Professor Henry Vaux from the University of California, Berkeley and Chairman of the Committee on behalf of The National Academy of Science presented the Committee’s study on ‘Himalayan Glaciers Climate Change, Water Resources, and Water Security.’ The complexity of the Committee’s remit and the title’s presentation itself tells something about how complex and interconnected issues of water are – especially across the seven countries (Afghanistan, Bangladesh, Bhutan, China, India, Nepal, and Pakistan) that receive water from the Hindu-Kush, Himalayan (HKH) mountain ranges. As we were told, the study was prompted by the lack of clarity on the state and rate of glacial melt and its impact on downstream populations of 1.5 billion across the region. What was particularly interesting to learn was that the study by the National Academies was commissioned by the Central Intelligence Agency of the United States – which speaks to the national and international security implications of the effects of climate change on glacial melt in the region.
Professor Vaux showed a picture of Bo glacier that his grandfather had taken in 1902 and a picture of the same glacier that he took himself in 2002 – the two pictures were dramatically different and showed the visible retreat of the toe of the glacier. Anyone interested in more comparative visuals of glaciers is encouraged to visit the M.I.T. Museum for the ‘Rivers of Ice: Vanishing Glaciers of the Greater Himalaya’ exhibition that will run till March next year (http://web.mit.edu/museum/exhibitions/rivers-of-ice.html). He also spoke of the difficulty of actual monitoring in the region e.g., aerial monitoring across national boundaries and that the Committee’s data gathering included requesting expert testimony and data from the region during its one-year working period. However, in the absence of physical monitoring at the higher elevations, there is now greater use of satellite imagery to study changes.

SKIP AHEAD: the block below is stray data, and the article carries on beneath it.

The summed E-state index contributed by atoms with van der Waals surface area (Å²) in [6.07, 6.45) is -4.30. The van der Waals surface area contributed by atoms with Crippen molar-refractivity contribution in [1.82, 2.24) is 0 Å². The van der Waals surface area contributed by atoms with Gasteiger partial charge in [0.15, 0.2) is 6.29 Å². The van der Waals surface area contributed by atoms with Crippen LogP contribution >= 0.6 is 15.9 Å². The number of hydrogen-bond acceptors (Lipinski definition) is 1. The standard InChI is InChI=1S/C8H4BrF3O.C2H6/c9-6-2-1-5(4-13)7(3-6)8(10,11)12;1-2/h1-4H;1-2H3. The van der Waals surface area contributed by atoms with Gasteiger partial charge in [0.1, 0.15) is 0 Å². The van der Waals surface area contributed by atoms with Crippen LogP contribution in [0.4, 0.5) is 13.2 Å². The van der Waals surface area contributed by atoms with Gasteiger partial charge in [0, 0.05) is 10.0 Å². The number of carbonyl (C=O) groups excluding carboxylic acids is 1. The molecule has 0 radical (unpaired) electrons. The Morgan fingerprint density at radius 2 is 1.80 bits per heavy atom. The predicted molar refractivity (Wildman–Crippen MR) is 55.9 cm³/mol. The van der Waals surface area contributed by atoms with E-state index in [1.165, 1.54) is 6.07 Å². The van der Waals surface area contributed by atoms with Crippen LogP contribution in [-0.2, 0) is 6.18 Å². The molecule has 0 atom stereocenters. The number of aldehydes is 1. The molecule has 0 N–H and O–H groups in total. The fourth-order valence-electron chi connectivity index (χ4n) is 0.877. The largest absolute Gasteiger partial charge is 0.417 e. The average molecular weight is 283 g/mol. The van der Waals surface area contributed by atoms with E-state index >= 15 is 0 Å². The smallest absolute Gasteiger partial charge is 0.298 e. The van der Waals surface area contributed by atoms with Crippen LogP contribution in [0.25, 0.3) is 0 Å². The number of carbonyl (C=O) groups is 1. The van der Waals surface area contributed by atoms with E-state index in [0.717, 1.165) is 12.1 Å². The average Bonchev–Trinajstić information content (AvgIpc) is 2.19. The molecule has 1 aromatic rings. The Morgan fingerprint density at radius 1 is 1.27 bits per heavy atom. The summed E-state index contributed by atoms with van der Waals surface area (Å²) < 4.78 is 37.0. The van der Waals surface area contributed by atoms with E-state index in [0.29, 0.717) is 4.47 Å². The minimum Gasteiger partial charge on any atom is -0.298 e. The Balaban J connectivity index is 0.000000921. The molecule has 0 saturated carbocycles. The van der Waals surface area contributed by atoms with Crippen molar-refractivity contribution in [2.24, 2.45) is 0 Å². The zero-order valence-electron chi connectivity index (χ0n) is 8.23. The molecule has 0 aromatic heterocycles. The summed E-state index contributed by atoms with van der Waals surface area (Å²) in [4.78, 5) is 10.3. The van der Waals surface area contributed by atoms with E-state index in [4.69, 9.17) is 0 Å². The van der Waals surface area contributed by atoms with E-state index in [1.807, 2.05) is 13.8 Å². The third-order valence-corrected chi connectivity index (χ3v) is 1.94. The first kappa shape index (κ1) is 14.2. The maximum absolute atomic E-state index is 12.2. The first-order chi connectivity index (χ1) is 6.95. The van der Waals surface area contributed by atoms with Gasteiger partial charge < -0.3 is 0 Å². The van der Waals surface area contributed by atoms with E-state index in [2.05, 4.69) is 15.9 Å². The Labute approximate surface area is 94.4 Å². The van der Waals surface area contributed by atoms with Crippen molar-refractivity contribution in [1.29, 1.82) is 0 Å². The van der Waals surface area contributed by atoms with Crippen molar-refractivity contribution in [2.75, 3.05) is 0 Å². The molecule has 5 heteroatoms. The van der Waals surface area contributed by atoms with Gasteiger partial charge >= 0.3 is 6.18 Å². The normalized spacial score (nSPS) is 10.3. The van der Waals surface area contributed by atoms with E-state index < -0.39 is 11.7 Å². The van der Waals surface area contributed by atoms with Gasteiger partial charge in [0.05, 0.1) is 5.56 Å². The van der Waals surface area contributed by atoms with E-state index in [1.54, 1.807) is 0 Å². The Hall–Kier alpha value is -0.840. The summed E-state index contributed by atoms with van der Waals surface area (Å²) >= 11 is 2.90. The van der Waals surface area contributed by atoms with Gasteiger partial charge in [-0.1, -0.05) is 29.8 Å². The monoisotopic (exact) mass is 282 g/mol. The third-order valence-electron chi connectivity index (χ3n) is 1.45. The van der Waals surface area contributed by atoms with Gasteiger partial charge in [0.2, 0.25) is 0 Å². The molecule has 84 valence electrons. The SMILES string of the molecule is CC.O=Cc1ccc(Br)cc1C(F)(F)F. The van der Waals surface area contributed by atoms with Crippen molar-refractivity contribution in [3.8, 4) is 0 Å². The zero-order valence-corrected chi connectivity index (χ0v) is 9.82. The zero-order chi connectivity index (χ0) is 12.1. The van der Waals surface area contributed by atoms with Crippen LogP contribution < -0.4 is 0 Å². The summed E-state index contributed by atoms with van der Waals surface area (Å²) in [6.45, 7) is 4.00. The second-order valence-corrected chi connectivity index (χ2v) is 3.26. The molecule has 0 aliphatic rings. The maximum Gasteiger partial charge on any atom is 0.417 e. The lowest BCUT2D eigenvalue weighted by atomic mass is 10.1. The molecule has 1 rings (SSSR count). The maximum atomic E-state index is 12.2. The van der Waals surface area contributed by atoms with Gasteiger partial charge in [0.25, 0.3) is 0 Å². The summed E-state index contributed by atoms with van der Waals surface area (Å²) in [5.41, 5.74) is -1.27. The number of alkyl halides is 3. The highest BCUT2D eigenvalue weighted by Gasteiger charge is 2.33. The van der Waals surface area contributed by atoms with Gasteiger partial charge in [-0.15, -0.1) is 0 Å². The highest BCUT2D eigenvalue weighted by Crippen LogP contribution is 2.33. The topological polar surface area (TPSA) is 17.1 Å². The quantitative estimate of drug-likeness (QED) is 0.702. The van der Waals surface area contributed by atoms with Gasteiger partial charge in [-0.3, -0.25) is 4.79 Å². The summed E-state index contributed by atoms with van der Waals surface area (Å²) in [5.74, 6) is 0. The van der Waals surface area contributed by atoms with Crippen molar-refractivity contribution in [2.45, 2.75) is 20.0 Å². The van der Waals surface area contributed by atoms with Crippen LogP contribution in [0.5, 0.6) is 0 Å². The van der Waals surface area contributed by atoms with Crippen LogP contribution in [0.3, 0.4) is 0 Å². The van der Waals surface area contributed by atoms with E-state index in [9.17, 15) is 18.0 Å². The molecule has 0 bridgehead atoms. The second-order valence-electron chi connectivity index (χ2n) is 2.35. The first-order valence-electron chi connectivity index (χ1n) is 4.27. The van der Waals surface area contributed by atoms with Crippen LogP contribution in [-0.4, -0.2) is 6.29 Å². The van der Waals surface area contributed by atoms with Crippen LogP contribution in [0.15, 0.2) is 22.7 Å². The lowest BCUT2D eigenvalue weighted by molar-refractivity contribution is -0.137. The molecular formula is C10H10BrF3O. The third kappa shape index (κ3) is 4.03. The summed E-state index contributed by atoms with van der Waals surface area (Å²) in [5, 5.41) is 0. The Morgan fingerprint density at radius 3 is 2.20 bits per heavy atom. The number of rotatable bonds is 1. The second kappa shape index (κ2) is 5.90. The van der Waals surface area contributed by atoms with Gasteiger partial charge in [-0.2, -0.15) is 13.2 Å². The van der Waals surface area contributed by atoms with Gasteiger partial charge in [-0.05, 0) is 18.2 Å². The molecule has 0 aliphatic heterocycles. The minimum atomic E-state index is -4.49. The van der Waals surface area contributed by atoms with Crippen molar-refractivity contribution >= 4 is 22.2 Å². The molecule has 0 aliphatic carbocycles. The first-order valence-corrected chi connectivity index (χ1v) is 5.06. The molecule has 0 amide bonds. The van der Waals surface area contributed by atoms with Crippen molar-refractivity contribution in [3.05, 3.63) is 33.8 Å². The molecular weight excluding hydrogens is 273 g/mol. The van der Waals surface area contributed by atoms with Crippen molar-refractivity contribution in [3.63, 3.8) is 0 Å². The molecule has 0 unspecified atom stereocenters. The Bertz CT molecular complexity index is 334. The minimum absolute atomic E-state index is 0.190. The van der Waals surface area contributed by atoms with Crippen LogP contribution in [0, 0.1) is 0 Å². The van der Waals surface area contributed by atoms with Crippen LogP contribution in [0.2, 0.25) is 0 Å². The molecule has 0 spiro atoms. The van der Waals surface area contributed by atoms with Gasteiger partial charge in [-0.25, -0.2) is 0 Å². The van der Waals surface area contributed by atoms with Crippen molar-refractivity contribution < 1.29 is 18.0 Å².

Professor Vaux stressed that it is helpful for us to think of glacial melt-water as a form of insurance in times of drought and dry seasons; thinking forward the concern will certainly be that if there is a permanent reduction in water flow from this source, there will be significant downstream effects once we have drawn down this insurance. He also spoke of the Committee’s study of Groundwater across the region and the concerns about its deteriorating quality and over-abstraction. In large parts of the basin, groundwater has been used to supplement inadequate surface waters but its unregulated use going forward is a source of major concern, perhaps even of greater significance than glacial melt-water in the short term. The social uses of water and changing population dynamics will have significant impacts on the amount and quality of water available for different uses and the Committee found that the robustness of institutions already in place in the region will affect the abilities of societies in planning for and responding to changed circumstances – and in helping to build the hardware and software of those institutions is where the region and its friends can have the greatest impact!
Henry J. Vaux, Jr. is Professor of Resource Economics, Emeritus Chair, Rosenberg International Forum on Water Policy, University of California Riverside. John Briscoe, Professor of the Practice of Environmental Health, HSPH; Gordon McKay Professor of the Practice of Environmental Engineering, SEAS chaired the event.
– Erum Sattar, SJD Candidate, Harvard Law School
Watch the movie here:
Himalayan Glaciers, Climate Change, Water Resources, and Water Security from The South Asia Initiative on Vimeo.